Parole Rubate : Rivista Internazionale di Studi sulla Citazione (Dec 2012)

“Civis romana sum”. La Londra intertestuale di Bernardine Evaristo

  • Samanta Trivellini

Journal volume & issue
Vol. 3, no. 6
pp. 75 – 91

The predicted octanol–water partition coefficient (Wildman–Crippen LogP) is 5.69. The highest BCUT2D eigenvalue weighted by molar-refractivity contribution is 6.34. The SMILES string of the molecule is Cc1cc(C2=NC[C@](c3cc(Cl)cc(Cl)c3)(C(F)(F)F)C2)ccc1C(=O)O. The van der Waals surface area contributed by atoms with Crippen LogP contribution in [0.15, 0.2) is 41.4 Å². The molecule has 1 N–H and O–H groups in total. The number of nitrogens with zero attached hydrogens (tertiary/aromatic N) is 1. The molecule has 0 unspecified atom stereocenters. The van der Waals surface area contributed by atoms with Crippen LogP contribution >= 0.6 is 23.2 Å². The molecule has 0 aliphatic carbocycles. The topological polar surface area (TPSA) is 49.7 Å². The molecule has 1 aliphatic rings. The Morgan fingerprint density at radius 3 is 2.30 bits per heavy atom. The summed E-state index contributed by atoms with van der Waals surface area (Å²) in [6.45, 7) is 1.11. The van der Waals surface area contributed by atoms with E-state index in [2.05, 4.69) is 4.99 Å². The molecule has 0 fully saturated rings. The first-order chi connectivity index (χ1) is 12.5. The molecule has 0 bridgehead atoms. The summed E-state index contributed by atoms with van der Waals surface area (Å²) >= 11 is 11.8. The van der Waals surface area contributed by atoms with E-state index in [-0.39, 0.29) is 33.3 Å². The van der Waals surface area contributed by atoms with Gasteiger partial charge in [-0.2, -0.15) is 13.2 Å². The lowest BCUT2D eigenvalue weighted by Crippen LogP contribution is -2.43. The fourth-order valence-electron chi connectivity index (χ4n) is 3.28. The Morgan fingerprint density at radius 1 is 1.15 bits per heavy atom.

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Bernardine Evaristo’s novel in verse The Emperor’s Babe (2001) features the story of Zuleika, the daughter of Nubian immigrants, who lives in Roman London at the beginning of the third century A.D.. Evaristo’s sources are both classical – Latin poetry, proverbs, mottos, myths, as well as material culture – and modern – for example, Oscar Wilde’s perspective on history informs the revisionist intent of the novel.This article aims to examine the role of quotations and intertextual echoes in the development of the storyline and in the dialectic between past and present. If apparently they contribute to the recreation of the ancient cultural background, at a deeper level, they also engender ironic tensions and parodic effects through discrepancies in tone, style and narrative situations. Moreover, in relation to the protagonist’s gendered and subaltern position, quotations and other references are a crucial aspect of Evaristo’s rewriting of history: by mapping today’s post-imperial and multicultural London on to the Roman city, The Emperor’s Babe subverts the myth of the nation at its roots.